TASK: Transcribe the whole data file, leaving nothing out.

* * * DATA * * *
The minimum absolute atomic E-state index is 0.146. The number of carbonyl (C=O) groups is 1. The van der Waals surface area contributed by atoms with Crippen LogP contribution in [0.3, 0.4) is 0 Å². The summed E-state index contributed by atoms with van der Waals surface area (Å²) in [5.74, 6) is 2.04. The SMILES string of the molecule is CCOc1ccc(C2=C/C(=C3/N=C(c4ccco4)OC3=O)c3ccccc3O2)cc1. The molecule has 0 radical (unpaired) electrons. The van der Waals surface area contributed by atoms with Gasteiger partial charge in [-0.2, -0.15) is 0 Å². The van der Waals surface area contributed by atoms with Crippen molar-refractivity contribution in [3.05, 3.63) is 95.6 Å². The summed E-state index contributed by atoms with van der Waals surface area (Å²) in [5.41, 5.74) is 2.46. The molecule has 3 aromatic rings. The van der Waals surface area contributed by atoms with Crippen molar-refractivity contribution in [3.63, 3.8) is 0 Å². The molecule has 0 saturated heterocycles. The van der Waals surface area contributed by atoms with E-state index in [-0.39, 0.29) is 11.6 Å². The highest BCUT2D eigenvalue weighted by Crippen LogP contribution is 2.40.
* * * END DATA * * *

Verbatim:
The minimum absolute atomic E-state index is 0.146. The number of carbonyl (C=O) groups is 1. The van der Waals surface area contributed by atoms with Crippen LogP contribution in [0.3, 0.4) is 0 Å². The summed E-state index contributed by atoms with van der Waals surface area (Å²) in [5.74, 6) is 2.04. The SMILES string of the molecule is CCOc1ccc(C2=C/C(=C3/N=C(c4ccco4)OC3=O)c3ccccc3O2)cc1. The molecule has 0 radical (unpaired) electrons. The van der Waals surface area contributed by atoms with Gasteiger partial charge in [-0.2, -0.15) is 0 Å². The van der Waals surface area contributed by atoms with Crippen molar-refractivity contribution in [3.05, 3.63) is 95.6 Å². The summed E-state index contributed by atoms with van der Waals surface area (Å²) in [5.41, 5.74) is 2.46. The molecule has 3 aromatic rings. The van der Waals surface area contributed by atoms with Crippen molar-refractivity contribution in [3.63, 3.8) is 0 Å². The molecule has 0 saturated heterocycles. The van der Waals surface area contributed by atoms with E-state index in [-0.39, 0.29) is 11.6 Å². The highest BCUT2D eigenvalue weighted by Crippen LogP contribution is 2.40.